One of the richest cities in the world sets a minimum wage that supporters say is relatively prohibitive.
Geneva, which ranks by most measures in the top five for the most expensive places in the world to live in, has agreed a minimum wage that could be considered luxurious anywhere, but only aims to provide food on the table to its poorest workers.
On Sunday, the Swiss city voted by a two-thirds majority to introduce a minimum wage of 23 Swiss francs ($ 25) an hour for 41 hours worked a week. CNBC reported. That amounts to somewhere in the range of $ 4,100 a month, or $ 53,300 a year, which makes it The highest minimum wage ever.
By comparison, the federal minimum wage in the US is $ 7.25 an hour – with Conditions for each country separately Which, in the case of Oklahoma, has a base minimum of only $ 2 an hour in some employment situations. Across the Swiss border, in France, the minimum wage is less than half of Geneva, The Guardian reported.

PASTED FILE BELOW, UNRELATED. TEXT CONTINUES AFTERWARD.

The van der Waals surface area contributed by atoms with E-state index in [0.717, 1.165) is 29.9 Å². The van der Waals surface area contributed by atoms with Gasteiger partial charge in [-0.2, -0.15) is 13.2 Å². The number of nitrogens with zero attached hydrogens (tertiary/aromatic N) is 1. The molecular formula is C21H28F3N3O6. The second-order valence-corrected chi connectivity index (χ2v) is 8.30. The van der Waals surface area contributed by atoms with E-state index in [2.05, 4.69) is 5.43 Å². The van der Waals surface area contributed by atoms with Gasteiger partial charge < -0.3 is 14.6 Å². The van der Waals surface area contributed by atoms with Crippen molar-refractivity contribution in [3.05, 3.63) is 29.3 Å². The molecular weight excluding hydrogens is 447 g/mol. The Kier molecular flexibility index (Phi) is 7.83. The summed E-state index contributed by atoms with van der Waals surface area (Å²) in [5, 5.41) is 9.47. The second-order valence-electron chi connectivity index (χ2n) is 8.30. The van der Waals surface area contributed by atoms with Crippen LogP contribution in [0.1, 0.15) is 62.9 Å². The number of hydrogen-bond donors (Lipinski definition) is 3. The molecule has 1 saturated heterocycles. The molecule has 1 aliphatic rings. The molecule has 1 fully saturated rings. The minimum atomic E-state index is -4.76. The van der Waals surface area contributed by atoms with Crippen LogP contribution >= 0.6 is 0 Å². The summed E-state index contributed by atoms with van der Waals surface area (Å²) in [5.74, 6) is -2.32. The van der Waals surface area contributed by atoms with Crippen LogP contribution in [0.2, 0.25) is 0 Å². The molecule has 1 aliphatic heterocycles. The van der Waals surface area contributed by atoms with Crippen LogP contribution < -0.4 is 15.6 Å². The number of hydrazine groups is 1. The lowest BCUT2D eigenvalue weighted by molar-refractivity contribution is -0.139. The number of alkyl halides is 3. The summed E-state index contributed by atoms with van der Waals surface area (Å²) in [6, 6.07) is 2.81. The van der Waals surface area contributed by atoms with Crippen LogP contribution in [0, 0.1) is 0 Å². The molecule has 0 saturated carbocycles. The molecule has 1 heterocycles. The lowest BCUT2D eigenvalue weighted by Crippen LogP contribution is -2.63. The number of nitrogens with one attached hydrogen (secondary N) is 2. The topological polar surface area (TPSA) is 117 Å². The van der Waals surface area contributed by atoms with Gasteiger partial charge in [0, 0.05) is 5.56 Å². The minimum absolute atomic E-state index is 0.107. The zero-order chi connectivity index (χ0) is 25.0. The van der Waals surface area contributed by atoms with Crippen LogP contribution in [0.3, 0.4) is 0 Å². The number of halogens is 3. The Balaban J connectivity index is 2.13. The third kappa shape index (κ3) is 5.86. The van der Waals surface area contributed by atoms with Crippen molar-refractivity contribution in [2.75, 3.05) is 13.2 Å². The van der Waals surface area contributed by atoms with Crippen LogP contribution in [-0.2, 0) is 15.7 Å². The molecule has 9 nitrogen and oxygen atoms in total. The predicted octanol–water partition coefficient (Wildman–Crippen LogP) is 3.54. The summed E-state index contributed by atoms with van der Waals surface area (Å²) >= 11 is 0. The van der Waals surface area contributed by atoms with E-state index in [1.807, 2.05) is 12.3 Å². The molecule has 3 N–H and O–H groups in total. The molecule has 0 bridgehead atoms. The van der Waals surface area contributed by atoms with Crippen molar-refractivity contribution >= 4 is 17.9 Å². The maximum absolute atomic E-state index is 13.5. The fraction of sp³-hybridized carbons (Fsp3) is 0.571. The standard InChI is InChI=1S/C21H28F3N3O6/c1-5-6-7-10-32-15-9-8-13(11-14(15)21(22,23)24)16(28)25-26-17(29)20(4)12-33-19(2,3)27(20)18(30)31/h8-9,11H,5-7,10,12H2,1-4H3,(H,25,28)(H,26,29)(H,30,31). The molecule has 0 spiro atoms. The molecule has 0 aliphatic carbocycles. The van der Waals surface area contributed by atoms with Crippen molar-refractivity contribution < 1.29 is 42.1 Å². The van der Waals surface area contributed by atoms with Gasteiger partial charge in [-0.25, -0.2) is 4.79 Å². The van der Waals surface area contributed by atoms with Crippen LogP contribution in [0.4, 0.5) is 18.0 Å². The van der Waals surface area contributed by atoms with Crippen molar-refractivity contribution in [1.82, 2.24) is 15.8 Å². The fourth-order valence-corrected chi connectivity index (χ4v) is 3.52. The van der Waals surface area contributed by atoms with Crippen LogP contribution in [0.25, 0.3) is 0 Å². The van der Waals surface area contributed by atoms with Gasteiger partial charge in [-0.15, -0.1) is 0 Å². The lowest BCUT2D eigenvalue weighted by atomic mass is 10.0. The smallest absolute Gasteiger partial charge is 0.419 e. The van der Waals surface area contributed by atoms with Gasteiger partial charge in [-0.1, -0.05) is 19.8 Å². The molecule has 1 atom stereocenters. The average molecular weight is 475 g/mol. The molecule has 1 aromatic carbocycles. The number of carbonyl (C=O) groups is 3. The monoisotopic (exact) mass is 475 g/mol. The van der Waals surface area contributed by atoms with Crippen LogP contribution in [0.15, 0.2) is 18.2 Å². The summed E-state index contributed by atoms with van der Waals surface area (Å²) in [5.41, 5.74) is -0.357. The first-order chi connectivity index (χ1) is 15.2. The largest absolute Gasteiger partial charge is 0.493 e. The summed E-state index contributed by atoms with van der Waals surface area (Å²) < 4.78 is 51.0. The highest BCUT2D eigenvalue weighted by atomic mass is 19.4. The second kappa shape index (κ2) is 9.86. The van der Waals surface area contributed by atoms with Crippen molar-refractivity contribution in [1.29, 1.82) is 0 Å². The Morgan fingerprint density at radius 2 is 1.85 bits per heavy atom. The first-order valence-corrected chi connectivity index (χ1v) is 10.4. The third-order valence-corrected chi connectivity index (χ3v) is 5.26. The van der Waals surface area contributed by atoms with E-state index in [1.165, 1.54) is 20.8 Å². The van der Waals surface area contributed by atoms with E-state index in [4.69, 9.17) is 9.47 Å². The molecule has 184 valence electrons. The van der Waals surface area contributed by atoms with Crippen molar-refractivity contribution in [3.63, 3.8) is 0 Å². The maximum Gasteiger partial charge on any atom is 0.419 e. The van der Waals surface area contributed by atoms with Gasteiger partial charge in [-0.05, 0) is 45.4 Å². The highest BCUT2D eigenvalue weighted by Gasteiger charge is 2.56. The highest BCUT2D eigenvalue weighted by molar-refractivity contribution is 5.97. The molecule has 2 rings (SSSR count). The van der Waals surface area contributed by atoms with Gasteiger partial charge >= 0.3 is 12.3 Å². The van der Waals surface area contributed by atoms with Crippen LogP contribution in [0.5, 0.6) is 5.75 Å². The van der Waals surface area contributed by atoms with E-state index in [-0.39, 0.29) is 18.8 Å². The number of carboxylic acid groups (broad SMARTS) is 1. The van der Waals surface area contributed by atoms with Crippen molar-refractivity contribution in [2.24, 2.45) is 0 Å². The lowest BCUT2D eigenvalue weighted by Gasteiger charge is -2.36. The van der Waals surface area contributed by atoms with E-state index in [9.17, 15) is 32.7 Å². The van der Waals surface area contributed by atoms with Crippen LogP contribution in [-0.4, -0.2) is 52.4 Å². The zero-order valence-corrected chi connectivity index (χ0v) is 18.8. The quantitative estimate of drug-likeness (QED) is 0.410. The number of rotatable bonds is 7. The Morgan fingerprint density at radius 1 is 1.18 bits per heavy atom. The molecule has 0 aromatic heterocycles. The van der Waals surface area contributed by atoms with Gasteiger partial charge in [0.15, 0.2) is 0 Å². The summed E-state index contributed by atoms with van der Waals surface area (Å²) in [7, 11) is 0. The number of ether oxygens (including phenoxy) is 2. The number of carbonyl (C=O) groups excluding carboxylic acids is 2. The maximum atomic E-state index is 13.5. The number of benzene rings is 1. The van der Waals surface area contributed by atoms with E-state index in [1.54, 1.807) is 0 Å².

The procedure will be carried out this month, According to an organization Representation of workers across borders from France and Switzerland.
The group wrote in a brief post, praising the decision, noting that the opposite result “could have compromised the freedom of movement of individuals.” Through these voices, Geneva was able to maintain its appeal by refusing to close borders and introduce a minimum wage. Nearly 200,000 workers cross the border. ”Opponents of the new minimum wage have argued that it will eliminate jobs and increase unemployment.
Voters rejected this measure twice, in 2011 and 2014.
The current pandemic has shed new light on the persistent problem of poverty in Geneva, which the Coronavirus has significantly exacerbated. Last month, France 3 TV reported that despite the city’s wealthy reputation, thousands had lately been in line from dawn to get free food. According to the Swiss Federal Statistical Office, about 8% of the Swiss population lives in poverty.
“[It] “It was amazing to see how vulnerable this population was immediately caused by this crisis,” Isabelle Widmer, the chief crisis response coordinator in Geneva, told France 3.